Operation Dragoon Battlefield Tour
 1944 Invasion of Southern France Led by Steve Hamilton The Allied invasion of southern France on 15 August 1944. Often over-shadowed by the more famous Operation Overlord (D Day) which took place two months earlier. Operation Dragoon is the forgotten Allied invasion of Europe. An amphibious assault on the French Riviera by the United States Seventh Army and the French First Army forced the German Army Group G to abandon southern France and retreat towards the Vosges Mountains. We shall visit all the landing beaches from St Raphael to St Tropez and head north towards Germany, learn of the "Lost Battalion" and see where Audie Murphy won his Medal of Honor and hear the heroic story of the native North African troops
13th August  Fly to Marseille. Escorted to our hotel in the city. (D) 14th August Marseille While in Marseille we will visit the Commonwealth war cemetery and visit the world famous Foreign Legion Museum at Aubagne. We shall also see the German U Boat bunker "Martha" and visit the tank memorial at Notre-Dame De La Garde. Overnight in Marseille (B>D) 15th August The Landings The landings were an overwhelming success. On Delta and Alpha beaches, German resistance was low. The Allied units in this sector were able to link up with paratroopers very quickly and succeeded in capturing the nearby towns. Only on Camel Beach did the Germans put up some serious resistance. This beach was secured by several well emplaced coastal guns as well as several flak batteries. German artillery formed the main opposition and some bunkers provided heavy resistance. The most serious fighting was on Camel Red Beach at the town of St-Raphaël. A bombing run of 90 Allied B-24 bombers were used against a German strongpoint here. But even with the assistance of naval fire, the Allies were not able to bring the landing ships close to the beach. They decided to avoid Camel Red and land only at Camel Blue and Camel Green, which was successful.
This tour is a joint operation between Western Desert Battlefield Tours and Valor Tours, America’s oldest battlefield tour company.
American landing craft 282 Today the anniversary of the landings, we visit the landing beaches and Memorials at Cavalaire sur Mer and St Tropez where the 3rd Infantry Division landed, Ste Maxime where the 45th Infantry Division landed and St Raphaël where the 36th Infantry Division landed. Meet up with the 36th Texas Division re-enactment Society and the opportunity to go shopping around a military market. While passing Toulon we will visit the two forts where Napoleon Bonaparte first made a name for himself.Overnight in Saint-Raphaël. (B>D)
15th August Airborne landings
Rhone War Cemetery Visit to Le Muy crossroads and 4th Para Road Bridge and the Airborne Memorial; Le Muy a vital inland crossroads captured by paratroopers who paved the way the advance inland. Watch re-enactors as they drive through Le Muy for the Liberation parade and visit the Le Muy war Museum. Le Motte the first town in southern France to be liberated, and the American war cemetery at Draguignan. Overnight at Aix-en- Provence. (B>D)
17th August  Montélimar The battle around Montélimar saw the heaviest fighting of the northerly advance. On the night of 17 August, the German High Command ordered General Blaskowitz's Army Group G to evacuate southern France. German forces then began to move to the north-east. To cut off the Germans and capture as many as possible, VI Corps commander Major General Truscott organized a mobile task force under his chief of staff, Brigadier General Butler, on 17 August. Its job was to drive north, link up with the French Resistance, and try to cut off General Friedrich Paul Wiese's retreating German Nineteenth Army. Today we make our way north along the road used by the retreating Army Group G. Visits to the important Hill 300 and Condullac Pass where Task Force Butler took up its positions. Overnight in Valence. (B>D) 18th August Lost Battalion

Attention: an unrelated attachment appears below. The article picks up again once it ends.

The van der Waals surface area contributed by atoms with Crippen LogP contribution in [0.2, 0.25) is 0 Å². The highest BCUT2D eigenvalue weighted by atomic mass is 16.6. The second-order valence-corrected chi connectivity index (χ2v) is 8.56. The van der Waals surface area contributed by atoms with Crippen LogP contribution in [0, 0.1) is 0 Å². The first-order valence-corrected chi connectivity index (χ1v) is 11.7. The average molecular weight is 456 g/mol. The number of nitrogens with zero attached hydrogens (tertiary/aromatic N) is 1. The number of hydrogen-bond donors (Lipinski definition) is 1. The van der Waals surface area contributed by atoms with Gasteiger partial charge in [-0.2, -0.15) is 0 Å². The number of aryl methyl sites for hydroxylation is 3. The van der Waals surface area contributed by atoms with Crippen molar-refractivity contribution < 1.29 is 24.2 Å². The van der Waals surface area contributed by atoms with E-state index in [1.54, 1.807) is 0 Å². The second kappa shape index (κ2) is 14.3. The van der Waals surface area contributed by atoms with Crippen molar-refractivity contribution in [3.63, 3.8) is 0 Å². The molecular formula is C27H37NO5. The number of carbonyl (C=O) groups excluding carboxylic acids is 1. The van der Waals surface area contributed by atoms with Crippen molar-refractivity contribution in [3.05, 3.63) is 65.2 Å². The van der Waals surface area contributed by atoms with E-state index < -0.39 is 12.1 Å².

Visit to the Vosges Mountains battlefields. Here we learn of the dramatic story of the 1st Battalion of the 141st "Alamo" Regiment better known as the "Lost Battalion" and the Nisei warriors of the 442nd Regimental Combat Team as we visit Bruyeres and Biffontaine, and Epinal war cemetery, where 4 Medal of Honor winners, 14 sets of brothers and 2 Tuskagee airmen are buried. Overnight in Colmar. (B>D)
19th August  Colmar Pocket A German bridgehead on the west bank of the Rhine 40 miles long and 30 miles deep was formed in November 1944 when the German defences in the Vosges Mountains collapsed under the pressure of an offensive by the U.S. 6th Army. The French First Army would force the Belfort Gap and destroyed the German IV Luftwaffe Korps near the town of Burnhaupt in the southern Vosges Mountains. Soon after, French forces reached the Rhine in the region north of the Swiss border between Mulhouse and Basel. Likewise, in the northern Vosges Mountains, the French 2nd Armoured Division spearheaded a U.S. Seventh Army advance, forced the Saverne Gap, and drove to the Rhine, liberating Strasbourg on 23 November 1944. The effect of these two advances was to collapse the German presence in southern Alsace west of the Rhine to a semi-circular-shaped bridgehead centred on the town of Colmar that came to be known as the Colmar Pocket.
Today we visit various sites within the Colmar Pocket including the Audie Murphy Medal of Honor battle site and the Colmar Pocket Memorial. We also examine the important tank battlefield of Hatten. The day also includes a visit to WW1 trenches and a Lancaster bomber crash site. Dinner in the famous Kammerzell restaurant.Overnight in Strasbourg. (B>D) 20th August  Fly home from Strasbourg (B>D)